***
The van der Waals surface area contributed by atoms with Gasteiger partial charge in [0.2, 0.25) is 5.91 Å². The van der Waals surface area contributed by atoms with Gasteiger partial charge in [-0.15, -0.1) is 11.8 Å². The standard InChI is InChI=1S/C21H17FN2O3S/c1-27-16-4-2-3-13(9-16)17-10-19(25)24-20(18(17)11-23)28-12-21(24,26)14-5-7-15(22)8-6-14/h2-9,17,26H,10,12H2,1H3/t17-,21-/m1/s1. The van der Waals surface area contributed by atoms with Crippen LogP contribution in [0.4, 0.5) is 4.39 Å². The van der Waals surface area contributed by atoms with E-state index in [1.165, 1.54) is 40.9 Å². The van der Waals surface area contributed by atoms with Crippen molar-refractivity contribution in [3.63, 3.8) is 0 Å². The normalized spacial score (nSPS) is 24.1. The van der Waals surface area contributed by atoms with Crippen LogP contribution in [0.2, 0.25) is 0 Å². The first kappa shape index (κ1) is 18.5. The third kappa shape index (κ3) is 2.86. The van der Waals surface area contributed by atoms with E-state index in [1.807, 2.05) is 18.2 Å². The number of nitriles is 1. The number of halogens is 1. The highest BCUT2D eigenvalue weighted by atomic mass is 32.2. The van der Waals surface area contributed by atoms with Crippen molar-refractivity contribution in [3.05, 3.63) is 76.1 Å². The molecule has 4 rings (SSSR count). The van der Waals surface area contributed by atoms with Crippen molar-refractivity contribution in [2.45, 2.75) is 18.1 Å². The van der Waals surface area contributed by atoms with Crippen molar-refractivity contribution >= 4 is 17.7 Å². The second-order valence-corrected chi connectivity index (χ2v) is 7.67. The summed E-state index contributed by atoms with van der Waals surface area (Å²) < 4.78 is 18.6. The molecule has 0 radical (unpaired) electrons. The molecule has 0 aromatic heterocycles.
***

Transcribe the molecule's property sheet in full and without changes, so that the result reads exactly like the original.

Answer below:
The van der Waals surface area contributed by atoms with Gasteiger partial charge in [0.2, 0.25) is 5.91 Å². The van der Waals surface area contributed by atoms with Gasteiger partial charge in [-0.15, -0.1) is 11.8 Å². The standard InChI is InChI=1S/C21H17FN2O3S/c1-27-16-4-2-3-13(9-16)17-10-19(25)24-20(18(17)11-23)28-12-21(24,26)14-5-7-15(22)8-6-14/h2-9,17,26H,10,12H2,1H3/t17-,21-/m1/s1. The van der Waals surface area contributed by atoms with Crippen LogP contribution in [0.4, 0.5) is 4.39 Å². The van der Waals surface area contributed by atoms with E-state index in [1.165, 1.54) is 40.9 Å². The van der Waals surface area contributed by atoms with Crippen molar-refractivity contribution in [3.63, 3.8) is 0 Å². The normalized spacial score (nSPS) is 24.1. The van der Waals surface area contributed by atoms with Crippen LogP contribution in [0.2, 0.25) is 0 Å². The first kappa shape index (κ1) is 18.5. The third kappa shape index (κ3) is 2.86. The van der Waals surface area contributed by atoms with E-state index in [1.807, 2.05) is 18.2 Å². The number of nitriles is 1. The number of halogens is 1. The highest BCUT2D eigenvalue weighted by atomic mass is 32.2. The van der Waals surface area contributed by atoms with Crippen molar-refractivity contribution in [3.05, 3.63) is 76.1 Å². The molecule has 4 rings (SSSR count). The van der Waals surface area contributed by atoms with Crippen molar-refractivity contribution in [2.45, 2.75) is 18.1 Å². The van der Waals surface area contributed by atoms with Crippen molar-refractivity contribution >= 4 is 17.7 Å². The second-order valence-corrected chi connectivity index (χ2v) is 7.67. The summed E-state index contributed by atoms with van der Waals surface area (Å²) < 4.78 is 18.6. The molecule has 0 radical (unpaired) electrons. The molecule has 0 aromatic heterocycles.